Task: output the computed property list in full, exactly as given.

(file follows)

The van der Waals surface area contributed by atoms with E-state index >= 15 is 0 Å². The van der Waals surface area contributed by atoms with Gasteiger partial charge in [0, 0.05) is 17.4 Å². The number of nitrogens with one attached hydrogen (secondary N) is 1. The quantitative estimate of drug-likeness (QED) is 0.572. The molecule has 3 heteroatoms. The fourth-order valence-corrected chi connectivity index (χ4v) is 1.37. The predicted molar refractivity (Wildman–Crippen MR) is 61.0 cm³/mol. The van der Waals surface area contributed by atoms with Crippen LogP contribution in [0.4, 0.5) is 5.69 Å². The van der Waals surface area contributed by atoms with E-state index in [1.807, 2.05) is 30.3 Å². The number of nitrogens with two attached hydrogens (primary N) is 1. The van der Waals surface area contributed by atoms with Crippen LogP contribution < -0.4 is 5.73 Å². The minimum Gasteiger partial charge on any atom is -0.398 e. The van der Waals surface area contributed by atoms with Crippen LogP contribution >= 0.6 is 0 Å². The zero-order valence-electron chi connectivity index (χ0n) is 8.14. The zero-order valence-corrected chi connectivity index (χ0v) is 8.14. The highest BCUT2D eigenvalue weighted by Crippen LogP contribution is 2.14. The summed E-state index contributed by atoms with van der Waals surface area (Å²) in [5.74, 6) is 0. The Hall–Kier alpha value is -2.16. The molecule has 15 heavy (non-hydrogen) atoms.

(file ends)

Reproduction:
The van der Waals surface area contributed by atoms with E-state index >= 15 is 0 Å². The van der Waals surface area contributed by atoms with Gasteiger partial charge in [0, 0.05) is 17.4 Å². The number of nitrogens with one attached hydrogen (secondary N) is 1. The quantitative estimate of drug-likeness (QED) is 0.572. The molecule has 3 heteroatoms. The fourth-order valence-corrected chi connectivity index (χ4v) is 1.37. The predicted molar refractivity (Wildman–Crippen MR) is 61.0 cm³/mol. The van der Waals surface area contributed by atoms with Crippen LogP contribution in [0.4, 0.5) is 5.69 Å². The van der Waals surface area contributed by atoms with E-state index in [1.807, 2.05) is 30.3 Å². The number of nitrogens with two attached hydrogens (primary N) is 1. The van der Waals surface area contributed by atoms with Crippen LogP contribution < -0.4 is 5.73 Å². The minimum Gasteiger partial charge on any atom is -0.398 e. The van der Waals surface area contributed by atoms with Crippen LogP contribution >= 0.6 is 0 Å². The zero-order valence-electron chi connectivity index (χ0n) is 8.14. The zero-order valence-corrected chi connectivity index (χ0v) is 8.14. The highest BCUT2D eigenvalue weighted by Crippen LogP contribution is 2.14. The summed E-state index contributed by atoms with van der Waals surface area (Å²) in [5.74, 6) is 0. The Hall–Kier alpha value is -2.16. The molecule has 15 heavy (non-hydrogen) atoms.